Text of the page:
As Palestinian officials report that Yasser Arafat lies in a
coma in a French military hospital outside Paris, a heightened stir
of emotion and concern builds throughout the Middle East and United
States.

Eston Bond
A Palestinian man lights a candle to place it with others around a portrait of leader Yasser Arafat at a makeshift shrine in support of the Palestinian leader in Gaza City yesterday. (AP PHOTO)

For the past 40 years, Arafat has been the leading symbol of
Palestinian identity, said Ron Stockton, a researcher for the
University’s Center for Arab-American Studies. “His
death will produce widespread and sincere grieving,” Stockton
said.

Stockton described Arafat as both a historic and a tragic
figure. “At a time when the Palestinian people were in exile,
confused, disoriented and without an organized leadership, (Arafat)
established a set of structures that brought the Palestinians back
into existence. He is a tragic figure because the very qualities
that enabled him to unite the Palestinian people — his
evasive equivocations and balancing act — made him a poor
negotiator.”

In Arafat’s absence, the Palestinians will face major
leadership changes. Arafat currently holds many titles. Among them,
he is head of the Palestinian Liberation Organization, a political
and paramilitary organization of Palestinian Arabs dedicated to the
establishment of an independent Palestinian state. He is also
president of the Palestinian Authority, the institution that has a
split governance of the West Bank and the Gaza Strip with
Israel.

Determining who should assume Arafat’s positions if he
dies and when and how that would happen are all highly contentious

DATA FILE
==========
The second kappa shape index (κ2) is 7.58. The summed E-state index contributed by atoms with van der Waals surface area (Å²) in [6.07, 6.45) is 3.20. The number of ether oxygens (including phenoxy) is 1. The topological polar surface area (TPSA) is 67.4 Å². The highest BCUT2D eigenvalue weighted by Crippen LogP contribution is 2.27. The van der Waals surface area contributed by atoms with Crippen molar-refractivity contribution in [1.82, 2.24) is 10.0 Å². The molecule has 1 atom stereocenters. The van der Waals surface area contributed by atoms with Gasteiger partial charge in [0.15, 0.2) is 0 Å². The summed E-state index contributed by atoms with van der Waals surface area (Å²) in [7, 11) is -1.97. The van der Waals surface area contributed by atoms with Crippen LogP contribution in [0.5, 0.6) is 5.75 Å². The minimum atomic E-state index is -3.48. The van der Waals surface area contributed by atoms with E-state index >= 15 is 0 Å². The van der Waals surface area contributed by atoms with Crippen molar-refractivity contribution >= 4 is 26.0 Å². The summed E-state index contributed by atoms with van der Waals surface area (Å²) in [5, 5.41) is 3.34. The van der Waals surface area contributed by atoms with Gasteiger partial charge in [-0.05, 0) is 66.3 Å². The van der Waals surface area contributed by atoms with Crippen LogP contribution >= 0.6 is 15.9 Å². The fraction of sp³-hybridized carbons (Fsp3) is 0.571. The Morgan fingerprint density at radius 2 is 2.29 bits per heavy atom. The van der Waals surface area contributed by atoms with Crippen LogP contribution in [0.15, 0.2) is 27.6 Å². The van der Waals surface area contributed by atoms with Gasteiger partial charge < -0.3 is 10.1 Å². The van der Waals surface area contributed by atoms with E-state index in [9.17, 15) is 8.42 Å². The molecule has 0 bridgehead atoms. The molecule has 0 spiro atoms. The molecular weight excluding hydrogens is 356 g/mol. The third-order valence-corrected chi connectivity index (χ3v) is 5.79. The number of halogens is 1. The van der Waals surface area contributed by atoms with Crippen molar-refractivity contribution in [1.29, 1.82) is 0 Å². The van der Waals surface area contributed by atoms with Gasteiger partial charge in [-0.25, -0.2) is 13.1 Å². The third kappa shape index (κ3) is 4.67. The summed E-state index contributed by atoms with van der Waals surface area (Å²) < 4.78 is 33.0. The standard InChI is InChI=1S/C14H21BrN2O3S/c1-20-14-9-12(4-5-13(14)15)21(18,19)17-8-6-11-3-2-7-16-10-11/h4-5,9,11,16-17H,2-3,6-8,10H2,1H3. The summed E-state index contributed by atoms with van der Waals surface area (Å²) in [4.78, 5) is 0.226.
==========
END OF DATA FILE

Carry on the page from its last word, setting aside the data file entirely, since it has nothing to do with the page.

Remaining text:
issues due to current division among Palestinians.

Carmel Salhi, president of Students Allied for Freedom and
Equality, said he feels the best choice for the Palestinian people
is to hold an open election.

But he expressed concern that this will not be possible.
“The current situation, under Israeli occupying forces, makes
setting up an open election very difficult,” Salhi said.
“In addition, Palestinians are looking at the leadership (as
it stands) and taking it upon themselves to decide who should take
control and how much control that person should have.”

SAFE is a group of student activists dedicated to the cause of
justice, freedom and self-determination for the Palestinian people,
the group’s website states.

Stockton said a “power vacuum” has already taken
shape among Palestinian authorities, and he said it may be filled
by a collective leadership. As to whether the United States should
play a role in selecting future governing authorities, Stockton
said, “Even if the U.S. was successful in electing the next
Palestinian leader, that person would be seen as an American agent
and be discredited.”

He added, “President Bush has said he would not work with
the Palestinian Authority until they produced a new leadership.
Ariel Sharon has said something similar. Once that leadership is in
place, we should begin a major push to re-open
negotiations.”

Jessica Risch, co-chair of American Movement for Israel, said it
will be crucial to the well-being of both Palestinians and Israelis
that future Palestinian leaders are elected without influence from
an outside party.

“With Arafat’s death brings the hope that new
Palestinian leadership will mean a partner for peace in the Middle
East and a solution to conflict.” Risch said. “Never
before have the Palestinians had the ability to decide their own
fate, and create the changes necessary for peace. This must be
done, however, by the will of the Palestinians and not by the
Israeli or the American governments.”

AMI is a pro-Israeli student activist group that works to
educate and increase awareness of the Arab-Israeli conflict.

Regardless of what changes are made in the Palestinian
government, it is certain Arafat’s death will be felt by many
people on a number of different levels. “A lot of things will
change with (Arafat’s) death — it’s hard to say,
I’m not sure what — but it will have a huge effect on
the situation in the Middle East,” said LSA senior Abby
Hauslohner, a Near-East studies major.

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